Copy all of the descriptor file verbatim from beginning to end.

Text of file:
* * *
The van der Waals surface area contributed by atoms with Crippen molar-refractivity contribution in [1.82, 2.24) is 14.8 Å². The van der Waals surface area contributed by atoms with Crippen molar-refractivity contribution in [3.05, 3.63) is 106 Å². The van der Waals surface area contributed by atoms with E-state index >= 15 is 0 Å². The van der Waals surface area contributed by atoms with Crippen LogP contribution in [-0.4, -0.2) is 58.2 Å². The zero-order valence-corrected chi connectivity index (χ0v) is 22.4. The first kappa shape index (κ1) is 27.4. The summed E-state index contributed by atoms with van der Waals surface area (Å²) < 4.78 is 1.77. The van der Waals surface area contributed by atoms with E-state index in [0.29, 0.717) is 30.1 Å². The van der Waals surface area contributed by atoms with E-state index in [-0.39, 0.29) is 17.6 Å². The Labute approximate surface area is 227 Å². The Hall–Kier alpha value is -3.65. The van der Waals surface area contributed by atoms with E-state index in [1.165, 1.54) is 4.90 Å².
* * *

The van der Waals surface area contributed by atoms with Crippen molar-refractivity contribution in [1.82, 2.24) is 14.8 Å². The van der Waals surface area contributed by atoms with Crippen molar-refractivity contribution in [3.05, 3.63) is 106 Å². The van der Waals surface area contributed by atoms with E-state index >= 15 is 0 Å². The van der Waals surface area contributed by atoms with Crippen LogP contribution in [-0.4, -0.2) is 58.2 Å². The zero-order valence-corrected chi connectivity index (χ0v) is 22.4. The first kappa shape index (κ1) is 27.4. The summed E-state index contributed by atoms with van der Waals surface area (Å²) < 4.78 is 1.77. The van der Waals surface area contributed by atoms with E-state index in [0.29, 0.717) is 30.1 Å². The van der Waals surface area contributed by atoms with E-state index in [-0.39, 0.29) is 17.6 Å². The Labute approximate surface area is 227 Å². The Hall–Kier alpha value is -3.65. The van der Waals surface area contributed by atoms with E-state index in [1.165, 1.54) is 4.90 Å².